Wednesday, December 23, 2015

The Best of 2015

Each year, the reviewers here at the New Podler Review of Books pick the book (or books) which we feel are the very best independently published (or small press) works. The only other requirement we have is that the book was reviewed here on the blog during the calendar year.

First off, I'd like to give an honorable mention to Rob Steiner for Citizen Magus and Muses of the Republic and M. Terry Green for her Chronicles of White World series. I thoroughly enjoyed their books, but as I was proofreader for them, I was disqualified from reviewing them here. Definite bias there.

There were five books I reviewed here on the blog that were in the running for best of 2015. I could take the easy way out and nominate all five, but that would be a cop out. Unfortunately none of them stood far enough apart from the pack to make this an easy decision. So I had to decide if what I considered a flaw would be just a petty gripe to other readers. In the end, I decided that the book I chose would be one that I could unequivocally stand behind.

Without further ado, this year's winner is:

book cover for Tethered Worlds: Blue Star Setting

In my review of the first book in this series, Unwelcome Star, I complained about the length of the book, not relating to the protagonist, and a battle scene that went on for far too long. I decided that story length was my problem and not one with the books. I think that most readers consider 500+ page books to be a plus rather than a minus. And young adult characters are always in fashion, so ignore the middle aged grumpy guy.

My appreciation for the first novel grew after I read the second book in the series. The myriad new names and terms that Faccone dumped on us in the first book paved the way to enjoying Blue Star Setting. By then, I had a better appreciation of the effort that went into what I'd thought were tangential or out of place story fragments. Faccone had a long range plan for this series, and he needed to lay the groundwork from the outset. It's in this book that you can start to see it coming together.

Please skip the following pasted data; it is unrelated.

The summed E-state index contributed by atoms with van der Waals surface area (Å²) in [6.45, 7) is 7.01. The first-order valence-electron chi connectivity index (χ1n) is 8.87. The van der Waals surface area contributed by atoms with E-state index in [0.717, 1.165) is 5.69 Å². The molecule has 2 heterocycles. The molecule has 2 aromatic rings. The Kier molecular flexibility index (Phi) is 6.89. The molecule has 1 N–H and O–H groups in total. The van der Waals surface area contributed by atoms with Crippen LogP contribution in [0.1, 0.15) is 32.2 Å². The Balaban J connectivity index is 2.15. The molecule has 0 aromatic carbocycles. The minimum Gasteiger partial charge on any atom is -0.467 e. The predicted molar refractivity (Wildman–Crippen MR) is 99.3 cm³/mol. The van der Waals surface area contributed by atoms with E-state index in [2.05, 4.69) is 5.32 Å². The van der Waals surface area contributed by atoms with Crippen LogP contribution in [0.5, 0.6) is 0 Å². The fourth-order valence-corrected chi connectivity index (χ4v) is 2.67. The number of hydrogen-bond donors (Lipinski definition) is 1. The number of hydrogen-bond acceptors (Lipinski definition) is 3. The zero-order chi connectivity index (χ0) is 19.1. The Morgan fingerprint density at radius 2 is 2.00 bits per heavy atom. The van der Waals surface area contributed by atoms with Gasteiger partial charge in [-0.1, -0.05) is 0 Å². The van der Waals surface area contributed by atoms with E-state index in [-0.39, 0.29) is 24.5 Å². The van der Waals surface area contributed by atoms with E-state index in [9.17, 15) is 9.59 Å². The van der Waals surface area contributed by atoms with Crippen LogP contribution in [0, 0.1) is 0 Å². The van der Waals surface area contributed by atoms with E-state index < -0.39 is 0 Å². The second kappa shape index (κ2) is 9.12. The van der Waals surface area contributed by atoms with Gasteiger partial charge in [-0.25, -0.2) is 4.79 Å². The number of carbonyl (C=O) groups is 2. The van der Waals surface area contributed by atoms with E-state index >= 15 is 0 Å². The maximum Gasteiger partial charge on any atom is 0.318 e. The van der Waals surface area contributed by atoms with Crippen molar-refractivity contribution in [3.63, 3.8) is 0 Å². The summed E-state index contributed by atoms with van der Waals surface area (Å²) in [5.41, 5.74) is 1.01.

One thing that I praised from the start was Faccone's world building. Each world and faction is fully rendered with a rich history. Technology has blossomed into a myriad of forms. There are several factions struggling against one another to achieve their objectives. And while there are many characters, both human and AI, each of them is a unique individual with quirks and personality. It can be a bit overwhelming at first getting up to speed with all of this, but it's worth it. For space opera fans, I'd say you owe it to yourself to check out both books and join in the adventure.

For more information on Unwelcome Star and other books in the Tethered Worlds universe, please visit the author's website.

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